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Ken Muldrew
The French Chef and Mister Rogers’ Neighborhood proved television could be something more than “chewing gum for the eyes.”

And who can forget when they appeared together on the
"Battle of the PBS Stars"!

Jsundmanus

Lance, as usual, is brilliant and generous. And wow, what a course he put together for his undergraduates. James Wolcott and the Self-Styled Siren as guest speakers? Holy crap. I hope at least one or two of your students appreciated the banquet you prepared for them. Would that I could have been there in the body of a 20-year-old.

And yet he (i.e. you, Lance) fails to properly note the respect that the film gives to Julie, the blogger, a respect that I consider altogether proper. ( I post below a link to my meditation about the film. )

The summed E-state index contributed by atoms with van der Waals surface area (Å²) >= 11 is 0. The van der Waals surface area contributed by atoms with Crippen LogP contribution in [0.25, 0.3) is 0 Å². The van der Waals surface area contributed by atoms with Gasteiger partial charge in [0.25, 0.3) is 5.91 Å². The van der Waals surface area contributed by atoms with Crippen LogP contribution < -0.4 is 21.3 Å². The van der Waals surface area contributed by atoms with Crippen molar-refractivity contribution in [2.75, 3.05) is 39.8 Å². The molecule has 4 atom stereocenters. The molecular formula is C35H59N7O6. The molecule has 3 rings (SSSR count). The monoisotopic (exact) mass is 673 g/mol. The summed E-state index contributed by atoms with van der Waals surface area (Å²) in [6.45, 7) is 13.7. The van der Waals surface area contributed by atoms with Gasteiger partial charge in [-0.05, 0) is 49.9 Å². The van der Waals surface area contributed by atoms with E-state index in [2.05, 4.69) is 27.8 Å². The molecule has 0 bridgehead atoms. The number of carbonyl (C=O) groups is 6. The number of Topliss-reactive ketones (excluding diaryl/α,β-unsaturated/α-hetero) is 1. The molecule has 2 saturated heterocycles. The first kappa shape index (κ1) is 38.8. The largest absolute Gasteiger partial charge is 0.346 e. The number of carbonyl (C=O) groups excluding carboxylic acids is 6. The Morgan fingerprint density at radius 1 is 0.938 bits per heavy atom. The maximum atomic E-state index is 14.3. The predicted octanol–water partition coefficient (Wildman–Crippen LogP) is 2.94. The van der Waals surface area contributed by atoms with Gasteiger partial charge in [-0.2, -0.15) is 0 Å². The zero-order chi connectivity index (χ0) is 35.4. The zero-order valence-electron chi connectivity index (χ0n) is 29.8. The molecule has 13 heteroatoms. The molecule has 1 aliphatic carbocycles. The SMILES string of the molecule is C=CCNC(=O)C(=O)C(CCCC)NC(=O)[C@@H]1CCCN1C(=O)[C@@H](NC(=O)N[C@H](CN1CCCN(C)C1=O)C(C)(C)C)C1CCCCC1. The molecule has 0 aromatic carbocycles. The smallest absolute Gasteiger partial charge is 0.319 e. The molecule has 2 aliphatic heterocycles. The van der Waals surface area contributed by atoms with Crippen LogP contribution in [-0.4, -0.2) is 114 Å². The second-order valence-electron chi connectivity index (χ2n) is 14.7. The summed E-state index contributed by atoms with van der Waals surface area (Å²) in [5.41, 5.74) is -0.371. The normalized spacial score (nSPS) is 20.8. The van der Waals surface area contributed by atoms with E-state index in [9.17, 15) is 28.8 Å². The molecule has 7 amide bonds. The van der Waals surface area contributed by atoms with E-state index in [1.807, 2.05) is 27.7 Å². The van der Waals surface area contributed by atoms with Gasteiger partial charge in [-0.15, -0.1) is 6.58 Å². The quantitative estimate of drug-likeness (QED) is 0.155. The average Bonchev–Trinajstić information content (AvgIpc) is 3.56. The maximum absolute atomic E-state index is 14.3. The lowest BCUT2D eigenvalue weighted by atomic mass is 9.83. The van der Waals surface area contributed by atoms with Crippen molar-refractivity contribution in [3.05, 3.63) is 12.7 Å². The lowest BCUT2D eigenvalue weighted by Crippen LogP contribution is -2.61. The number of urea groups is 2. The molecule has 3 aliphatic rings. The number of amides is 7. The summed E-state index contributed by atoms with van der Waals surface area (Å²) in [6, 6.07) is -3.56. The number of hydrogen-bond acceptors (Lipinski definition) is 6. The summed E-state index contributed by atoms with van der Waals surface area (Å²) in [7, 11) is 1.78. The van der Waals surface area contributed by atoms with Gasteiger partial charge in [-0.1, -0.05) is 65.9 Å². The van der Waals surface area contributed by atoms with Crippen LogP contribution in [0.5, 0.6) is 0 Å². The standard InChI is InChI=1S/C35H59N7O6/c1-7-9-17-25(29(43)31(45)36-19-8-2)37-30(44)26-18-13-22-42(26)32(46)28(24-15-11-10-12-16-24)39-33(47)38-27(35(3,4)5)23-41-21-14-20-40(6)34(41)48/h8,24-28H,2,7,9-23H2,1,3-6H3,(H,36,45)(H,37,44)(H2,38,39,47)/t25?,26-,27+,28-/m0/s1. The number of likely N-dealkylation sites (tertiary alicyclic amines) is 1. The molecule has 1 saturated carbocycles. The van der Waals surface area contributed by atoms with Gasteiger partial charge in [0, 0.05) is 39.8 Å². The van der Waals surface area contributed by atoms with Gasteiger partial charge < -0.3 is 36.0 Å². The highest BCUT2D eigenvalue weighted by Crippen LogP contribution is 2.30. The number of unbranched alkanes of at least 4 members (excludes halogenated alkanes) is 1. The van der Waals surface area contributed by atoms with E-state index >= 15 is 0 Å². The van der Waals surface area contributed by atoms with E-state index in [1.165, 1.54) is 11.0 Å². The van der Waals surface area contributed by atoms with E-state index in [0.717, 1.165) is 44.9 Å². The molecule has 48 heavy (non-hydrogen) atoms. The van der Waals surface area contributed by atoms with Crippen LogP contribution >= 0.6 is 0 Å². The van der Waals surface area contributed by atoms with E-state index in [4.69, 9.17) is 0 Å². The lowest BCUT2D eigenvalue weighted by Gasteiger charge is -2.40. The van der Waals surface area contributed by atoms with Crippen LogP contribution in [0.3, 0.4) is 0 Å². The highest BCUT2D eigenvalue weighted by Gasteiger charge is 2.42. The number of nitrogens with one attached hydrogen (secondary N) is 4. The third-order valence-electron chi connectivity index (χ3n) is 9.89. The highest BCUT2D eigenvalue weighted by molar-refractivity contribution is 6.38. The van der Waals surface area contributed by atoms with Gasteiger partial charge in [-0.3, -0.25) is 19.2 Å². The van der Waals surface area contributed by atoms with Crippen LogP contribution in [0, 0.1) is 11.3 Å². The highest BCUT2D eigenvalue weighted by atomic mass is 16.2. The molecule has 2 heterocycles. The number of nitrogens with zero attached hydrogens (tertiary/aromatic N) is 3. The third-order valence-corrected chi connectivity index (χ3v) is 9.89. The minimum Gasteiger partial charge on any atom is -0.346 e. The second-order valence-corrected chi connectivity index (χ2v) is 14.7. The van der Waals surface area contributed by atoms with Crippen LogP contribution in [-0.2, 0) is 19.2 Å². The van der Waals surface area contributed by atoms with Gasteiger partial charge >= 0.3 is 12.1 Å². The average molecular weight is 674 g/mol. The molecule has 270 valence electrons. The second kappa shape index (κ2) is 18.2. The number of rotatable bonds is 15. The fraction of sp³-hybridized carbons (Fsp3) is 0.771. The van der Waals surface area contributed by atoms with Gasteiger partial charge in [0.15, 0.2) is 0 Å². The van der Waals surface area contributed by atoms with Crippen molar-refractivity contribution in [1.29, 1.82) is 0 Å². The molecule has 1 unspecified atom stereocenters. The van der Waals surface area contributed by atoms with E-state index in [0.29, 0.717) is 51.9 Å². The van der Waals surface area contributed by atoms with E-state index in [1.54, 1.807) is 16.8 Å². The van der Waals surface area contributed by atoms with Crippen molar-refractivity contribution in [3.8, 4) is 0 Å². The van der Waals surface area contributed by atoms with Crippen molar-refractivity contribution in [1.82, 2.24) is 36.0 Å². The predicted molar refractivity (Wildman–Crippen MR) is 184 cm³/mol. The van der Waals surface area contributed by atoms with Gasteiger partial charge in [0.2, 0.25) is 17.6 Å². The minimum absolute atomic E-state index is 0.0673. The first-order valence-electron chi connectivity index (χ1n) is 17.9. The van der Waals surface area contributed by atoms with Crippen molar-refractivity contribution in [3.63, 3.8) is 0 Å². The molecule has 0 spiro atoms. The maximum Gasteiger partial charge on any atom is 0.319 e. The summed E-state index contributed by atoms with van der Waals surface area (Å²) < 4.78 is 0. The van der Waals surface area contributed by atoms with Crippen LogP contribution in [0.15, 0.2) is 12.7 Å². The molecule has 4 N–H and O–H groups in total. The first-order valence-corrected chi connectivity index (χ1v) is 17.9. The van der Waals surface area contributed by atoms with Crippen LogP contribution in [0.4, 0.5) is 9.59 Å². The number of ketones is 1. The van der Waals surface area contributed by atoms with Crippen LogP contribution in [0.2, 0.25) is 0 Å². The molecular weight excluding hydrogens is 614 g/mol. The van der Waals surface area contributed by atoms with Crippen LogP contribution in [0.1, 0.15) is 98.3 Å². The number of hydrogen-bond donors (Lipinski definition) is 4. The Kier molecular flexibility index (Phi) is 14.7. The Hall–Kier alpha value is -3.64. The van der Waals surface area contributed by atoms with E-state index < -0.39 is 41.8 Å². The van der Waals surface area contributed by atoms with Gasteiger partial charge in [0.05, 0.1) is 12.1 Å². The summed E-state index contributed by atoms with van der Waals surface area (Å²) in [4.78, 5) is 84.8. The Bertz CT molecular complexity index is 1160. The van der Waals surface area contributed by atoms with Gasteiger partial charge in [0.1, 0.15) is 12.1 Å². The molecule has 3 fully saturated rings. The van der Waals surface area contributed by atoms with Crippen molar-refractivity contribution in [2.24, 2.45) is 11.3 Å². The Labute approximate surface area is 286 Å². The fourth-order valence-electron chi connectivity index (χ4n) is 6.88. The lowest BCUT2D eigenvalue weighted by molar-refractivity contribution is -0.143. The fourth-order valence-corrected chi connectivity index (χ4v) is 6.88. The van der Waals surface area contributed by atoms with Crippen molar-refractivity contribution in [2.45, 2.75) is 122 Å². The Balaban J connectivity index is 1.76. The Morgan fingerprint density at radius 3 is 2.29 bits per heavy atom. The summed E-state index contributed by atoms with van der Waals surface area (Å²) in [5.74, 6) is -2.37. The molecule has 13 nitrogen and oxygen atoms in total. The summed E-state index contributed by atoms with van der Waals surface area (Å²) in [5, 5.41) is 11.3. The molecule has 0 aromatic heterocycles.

Consider: Two years after 9/11, Julie Powell made her living dealing with the grief, anger, and complex real-world problems of the victims of the World Trade Center attacks. She was also relatively poor. By contrast, two years after Auschwitz, Julia Child, in Paris, was bored and looking for a new hobby more interesting than bridge. She was relatively rich. (Emphasis: Two years after Auschwitz, living in Paris, can't find anything interesting to do?????)

I recently reread my review of the film and was delighted (and somewhat surprised) to find that I still like it. It goes into the above issues in somewhat greater depth. You can find it here.

Bill Altreuter

Who are our present public intellectuals? An interesting question, complicated by the pervasive spirit of anti-intellectualism that pervades so much of our contemporary discourse. There are public pseudo-intellectuals, of course-- George Will's picture is in the dictionary, and David Brooks is listed under, "See, also", but the real deal, the cats who read and travel and think about what they've seen and heard-- that's a rare breed these days. As is the case with many endangered species I'd attribute this to loss of habitat.

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